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January 2007

Pacific Northwest News

 

UH Alumni Party Up in the Pacific Northwest!!

The president of the University of Hawai`i Alumni Association Pacific NW Chapter Earle Oda (bottom left) and the rest of the UH Alumni in the area gather at Bobby's Hawaiian Style Restaurant in Everett, Washington for a 2006 Holiday Mixer.

Photo by Steve Kajihiro

 

The Magic Sack

By Ed Horie

On one frigid winter night last week, my wife Kalena was on her way home when she drove past one house that had lights on illuminating its front yard. The owner was actually having a yard sale, at night, and it was below freezing! Nobody has yard sales when it's this cold. This wen intrigue her and so she decided to stop and check it out. Looking around at all the different knick knacks, she noticed that had some that looked like was from Hawaii and so she asked the elderly lady of the house if she was from there, and the lady confirmed that she was. Kalena then told her that I, her husband, was born and raised on Oahu, anden the lady replied by asking her what part of Oahu I was from. After Kalena told her that I was from Kuliouou valley, the lady's eyes opened wide as she said, "That's where I'm from!"

However, being that Kalena doesn't really know much about the valley where I grew up, she just chit-chatted with the lady for a little while more before heading home to tell me about what had just happened.

I couldn't believe it. There was actually somebody else from my small, obscure, but beautiful valley back home who was also living way out here in the southeastern desert area of Washington state, or "Daboonies" as I like to call it. So I told Kalena that we going back right now to that lady's house before she goes to sleep so that I can meet and talk story with her and also see if I might remember who she was. So we drove back, knocked on her door, and after recognizing my wife's face, the lady warmly welcomed us into her home.

Come to find out she's a very friendly late-60-ish-looking 82-year-old lady named Kathy who's been living here with her daughter for a few years now, but her face was unfamiliar to me, probably because she had left Kuliouou valley way back in 1967. And so we sat and talked story for quite a while about what she remembered of the valley and about the old-time families whom we both remembered and who still live there today.

Well, the time eventually came when we had to go because it was getting pretty late for all of us, but before leaving, I asked Kathy whether she liked to eat kim chee. Ho! Her face lit up and she said long time she never eat kim chee! And so I took out from my plastic grocery bag, that I had brought along with me "just in case", a chilled bottle of Kohala Kim Chee and gave it to her. It was as if she was looking at gold! Anden she suddenly got all excited and told us to wait right there while she went upstairs to call her daughter, Donna, to come down and meet us. Donna came down and was all smiles after hearing what had happened, and so we all talked story for a little while more until we really had to go.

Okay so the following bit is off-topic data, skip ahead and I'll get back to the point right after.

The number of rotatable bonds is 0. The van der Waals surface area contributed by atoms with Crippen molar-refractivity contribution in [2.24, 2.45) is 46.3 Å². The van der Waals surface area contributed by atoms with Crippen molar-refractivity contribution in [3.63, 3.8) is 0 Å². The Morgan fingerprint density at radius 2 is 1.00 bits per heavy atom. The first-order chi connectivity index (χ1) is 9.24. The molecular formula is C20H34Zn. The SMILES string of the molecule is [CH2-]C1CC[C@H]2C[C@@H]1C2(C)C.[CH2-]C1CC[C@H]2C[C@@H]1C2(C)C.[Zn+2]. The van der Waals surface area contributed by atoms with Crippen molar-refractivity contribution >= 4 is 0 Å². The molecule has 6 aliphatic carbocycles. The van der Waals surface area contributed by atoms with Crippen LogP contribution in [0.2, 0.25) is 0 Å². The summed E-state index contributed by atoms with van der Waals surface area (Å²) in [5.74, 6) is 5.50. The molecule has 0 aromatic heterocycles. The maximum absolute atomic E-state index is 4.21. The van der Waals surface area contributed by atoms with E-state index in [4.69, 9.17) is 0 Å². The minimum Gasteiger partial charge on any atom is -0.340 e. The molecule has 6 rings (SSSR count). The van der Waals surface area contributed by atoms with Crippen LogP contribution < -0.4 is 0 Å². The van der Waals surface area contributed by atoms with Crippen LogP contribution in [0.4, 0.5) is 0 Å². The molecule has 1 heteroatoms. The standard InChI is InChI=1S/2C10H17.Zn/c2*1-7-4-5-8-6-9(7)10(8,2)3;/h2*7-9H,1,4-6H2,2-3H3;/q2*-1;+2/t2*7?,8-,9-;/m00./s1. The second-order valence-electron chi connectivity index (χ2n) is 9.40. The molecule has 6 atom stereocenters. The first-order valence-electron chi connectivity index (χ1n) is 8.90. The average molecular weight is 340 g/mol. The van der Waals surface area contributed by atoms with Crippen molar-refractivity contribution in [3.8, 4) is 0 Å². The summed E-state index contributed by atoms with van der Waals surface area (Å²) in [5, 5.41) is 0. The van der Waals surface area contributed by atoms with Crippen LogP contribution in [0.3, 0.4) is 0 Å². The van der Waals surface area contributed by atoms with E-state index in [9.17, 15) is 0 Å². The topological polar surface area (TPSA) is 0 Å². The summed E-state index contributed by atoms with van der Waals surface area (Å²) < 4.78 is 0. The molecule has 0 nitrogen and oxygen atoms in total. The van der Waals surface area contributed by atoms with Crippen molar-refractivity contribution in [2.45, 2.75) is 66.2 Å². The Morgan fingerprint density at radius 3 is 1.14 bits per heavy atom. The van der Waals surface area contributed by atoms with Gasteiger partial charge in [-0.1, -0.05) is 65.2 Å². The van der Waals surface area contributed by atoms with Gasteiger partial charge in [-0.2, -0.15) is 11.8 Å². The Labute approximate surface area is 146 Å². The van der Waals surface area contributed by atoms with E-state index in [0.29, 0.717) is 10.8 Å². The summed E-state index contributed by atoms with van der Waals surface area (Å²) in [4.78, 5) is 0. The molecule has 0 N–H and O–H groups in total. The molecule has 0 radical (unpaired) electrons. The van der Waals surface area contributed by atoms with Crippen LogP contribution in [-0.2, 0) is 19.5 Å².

As Kalena and I got up again to leave, I asked Kathy and Donna whether they liked to eat poi because not everybody likes the taste of poi. Ho! Both of their faces lit up as they exclaimed their LOVE for poi, but that they hadn't had any for a really long time! The expressions on both of their faces were priceless as I pulled out from my "magic sack" a frozen one-pound bag of Taro Brand poi that I had also brought along "just in case".

But the magic wasn't over just yet as Donna turned to me all wide-eyed and asked, "By any chance do you eat pipi kaula?", to which I replied, "Pipi kaula?! Do fish have lips?! I LOVE pipi kaula, but I haven't had any in ages!!" Anden we all started laughing as Donna left and quickly returned with a one-gallon plastic bag that she had retrieved from her freezer, and as she handed it to me, I looked at her all wide-eyed and asked, "Wow!! Is that really pipi kaula??", to which she replied, "Hey!! Do fish have lips??"

As we drove away from Kathy and Donna's house, Kalena and I waved aloha to two very happy and smiling new friends, and the chilly night air somehow felt quite a bit warmer than it did before.

Honolulu-born Ed Horie grew up in Kuliouou valley and wen grad from Kalani High School. He met his wife Kalena on the internet many mahinas ago in one online chatroom called IzChat where the late, great Braddah IZ held court every night talking story and being his loveable, kolohe self. Kalena apparently went fishing for 'oama in IzChat one night and ended up reeling one bumbucha ulua all the way back to her hale in Kennewick, Washington where Ed now hangs his 'ukulele.

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